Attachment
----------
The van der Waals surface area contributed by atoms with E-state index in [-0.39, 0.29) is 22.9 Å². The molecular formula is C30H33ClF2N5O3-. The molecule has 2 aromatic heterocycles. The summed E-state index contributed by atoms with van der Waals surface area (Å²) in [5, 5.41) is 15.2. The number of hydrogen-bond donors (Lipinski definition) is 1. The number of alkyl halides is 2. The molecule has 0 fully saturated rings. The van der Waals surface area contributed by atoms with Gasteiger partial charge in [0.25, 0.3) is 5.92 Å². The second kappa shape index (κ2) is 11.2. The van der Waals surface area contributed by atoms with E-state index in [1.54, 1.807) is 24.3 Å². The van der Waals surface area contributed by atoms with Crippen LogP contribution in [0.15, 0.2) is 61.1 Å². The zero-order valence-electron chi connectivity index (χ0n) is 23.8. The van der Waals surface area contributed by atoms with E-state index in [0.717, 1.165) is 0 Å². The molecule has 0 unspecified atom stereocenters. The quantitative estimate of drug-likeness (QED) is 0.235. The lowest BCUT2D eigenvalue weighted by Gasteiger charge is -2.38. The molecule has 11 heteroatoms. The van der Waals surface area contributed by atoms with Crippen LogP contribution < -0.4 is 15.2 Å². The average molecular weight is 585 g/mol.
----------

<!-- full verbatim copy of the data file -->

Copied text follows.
The van der Waals surface area contributed by atoms with E-state index in [-0.39, 0.29) is 22.9 Å². The molecular formula is C30H33ClF2N5O3-. The molecule has 2 aromatic heterocycles. The summed E-state index contributed by atoms with van der Waals surface area (Å²) in [5, 5.41) is 15.2. The number of hydrogen-bond donors (Lipinski definition) is 1. The number of alkyl halides is 2. The molecule has 0 fully saturated rings. The van der Waals surface area contributed by atoms with Gasteiger partial charge in [0.25, 0.3) is 5.92 Å². The second kappa shape index (κ2) is 11.2. The van der Waals surface area contributed by atoms with E-state index in [1.54, 1.807) is 24.3 Å². The van der Waals surface area contributed by atoms with Crippen LogP contribution in [0.15, 0.2) is 61.1 Å². The zero-order valence-electron chi connectivity index (χ0n) is 23.8. The van der Waals surface area contributed by atoms with E-state index in [0.717, 1.165) is 0 Å². The molecule has 0 unspecified atom stereocenters. The quantitative estimate of drug-likeness (QED) is 0.235. The lowest BCUT2D eigenvalue weighted by Gasteiger charge is -2.38. The molecule has 11 heteroatoms. The van der Waals surface area contributed by atoms with Crippen LogP contribution < -0.4 is 15.2 Å². The average molecular weight is 585 g/mol.